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NFTC Expresses Concern Over ‘Worldwide Debt Cap’ Rules in Proposed UK Tax Legislation
Date: 2/3/2009

Washington, DC – The National Foreign Trade Council (NFTC) today expressed concern over draft tax legislation currently under consideration in the United Kingdom (UK), which includes "worldwide debt cap" rules that would create a web of complexity and uncertainty for foreign investors. In a letter sent by NFTC President Bill Reinsch to UK Chancellor of the Exchequer Alistair Darling, MP, the NFTC expressed deep concern over the draft legislation.

"The proposed legislation is very wide reaching and complex, and its introduction in its current form would cause great uncertainty both for existing and potential inbound investors," wrote Reinsch. "These factors will have a negative impact on the UK's attractiveness as a location for inward investors and could lead to the overall foreign profits package (including the dividend exemption) being seen as making the UK less competitive in the international arena. Particularly in a time of recession, that cannot be a constructive policy for the UK."

The NFTC letter also pointed out that the proposed rules would be both difficult to apply and administer, as they would require investors to generate many separate calculations, including some that must be made on a gross basis and others on a net basis. Further, the NFTC, noted that "the detailed calculations lead to unintended results and disallowances due to their complexity" and that "the time periods for making calculations and the associated additional returns are very restrictive and do not fit into the existing administrative framework, thus making all of the administration still more time-intensive (and prone to error)."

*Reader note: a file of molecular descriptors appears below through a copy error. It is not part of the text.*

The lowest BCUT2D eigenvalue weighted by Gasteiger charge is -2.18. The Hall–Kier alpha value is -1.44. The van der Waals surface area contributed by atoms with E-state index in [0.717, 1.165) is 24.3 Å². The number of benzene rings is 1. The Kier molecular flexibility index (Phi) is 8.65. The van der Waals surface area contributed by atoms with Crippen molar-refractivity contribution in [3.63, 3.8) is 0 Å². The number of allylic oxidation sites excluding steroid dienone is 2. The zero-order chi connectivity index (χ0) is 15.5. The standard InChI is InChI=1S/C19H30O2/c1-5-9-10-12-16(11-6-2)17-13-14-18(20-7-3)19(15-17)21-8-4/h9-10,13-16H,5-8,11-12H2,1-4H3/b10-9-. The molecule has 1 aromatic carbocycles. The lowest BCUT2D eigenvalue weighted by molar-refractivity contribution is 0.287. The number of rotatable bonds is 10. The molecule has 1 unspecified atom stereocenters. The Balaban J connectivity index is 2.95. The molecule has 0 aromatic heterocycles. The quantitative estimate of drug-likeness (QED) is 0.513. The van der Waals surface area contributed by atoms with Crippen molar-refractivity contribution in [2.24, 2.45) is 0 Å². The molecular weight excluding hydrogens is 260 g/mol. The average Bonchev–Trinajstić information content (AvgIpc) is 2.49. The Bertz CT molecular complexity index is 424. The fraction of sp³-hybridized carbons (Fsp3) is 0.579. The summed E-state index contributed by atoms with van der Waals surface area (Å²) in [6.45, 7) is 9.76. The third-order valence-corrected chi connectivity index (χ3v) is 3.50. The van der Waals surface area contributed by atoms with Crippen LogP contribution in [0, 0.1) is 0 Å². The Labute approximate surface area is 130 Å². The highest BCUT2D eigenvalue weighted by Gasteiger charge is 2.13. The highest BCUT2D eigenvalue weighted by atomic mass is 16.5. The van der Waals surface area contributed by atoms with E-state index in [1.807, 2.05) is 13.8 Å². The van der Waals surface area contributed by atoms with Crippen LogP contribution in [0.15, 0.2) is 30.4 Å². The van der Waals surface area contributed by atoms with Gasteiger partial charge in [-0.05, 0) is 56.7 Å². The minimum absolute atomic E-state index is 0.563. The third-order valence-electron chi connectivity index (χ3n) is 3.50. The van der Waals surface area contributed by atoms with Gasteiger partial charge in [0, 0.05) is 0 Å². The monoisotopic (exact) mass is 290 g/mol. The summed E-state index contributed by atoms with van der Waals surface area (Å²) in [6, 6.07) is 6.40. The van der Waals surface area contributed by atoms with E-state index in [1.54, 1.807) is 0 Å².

In addition, the NFTC questioned the rationale behind the rules, noting that the UK already has in place three other rules that restrict interest deductibility and add complexity for foreign investors – thin capitalization rules, the "unallowable purpose" rule, and the anti-arbitrage rules.

The NFTC suggested that the UK not adopt the worldwide debt cap rules now as proposed and instead continue to work with the private sector to make the proposed system less complex. "Given the current economic downturn, and significant losses being made by the banking and other sectors, we do not believe that a short delay in implementing the worldwide debt cap rules would adversely impact tax revenues," wrote Reinsch.

"In short, we do hope that you will reconsider the introduction of the worldwide debt rules in their current form, except with the very broadest of safe harbors. There is much that is good in the foreign profits package, and that our members think is forward-looking. It would be unfortunate if the worldwide debt cap rules were to negate all of that, and, instead, discourage foreign investors," Reinsch concluded.

To read a full copy of the letter, please click here.


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The National Foreign Trade Council ( is a leading business organization advocating an open, rules-based global trading system. Founded in 1914 by a broad-based group of American companies, the NFTC now serves hundreds of member companies through its offices in Washington and New York.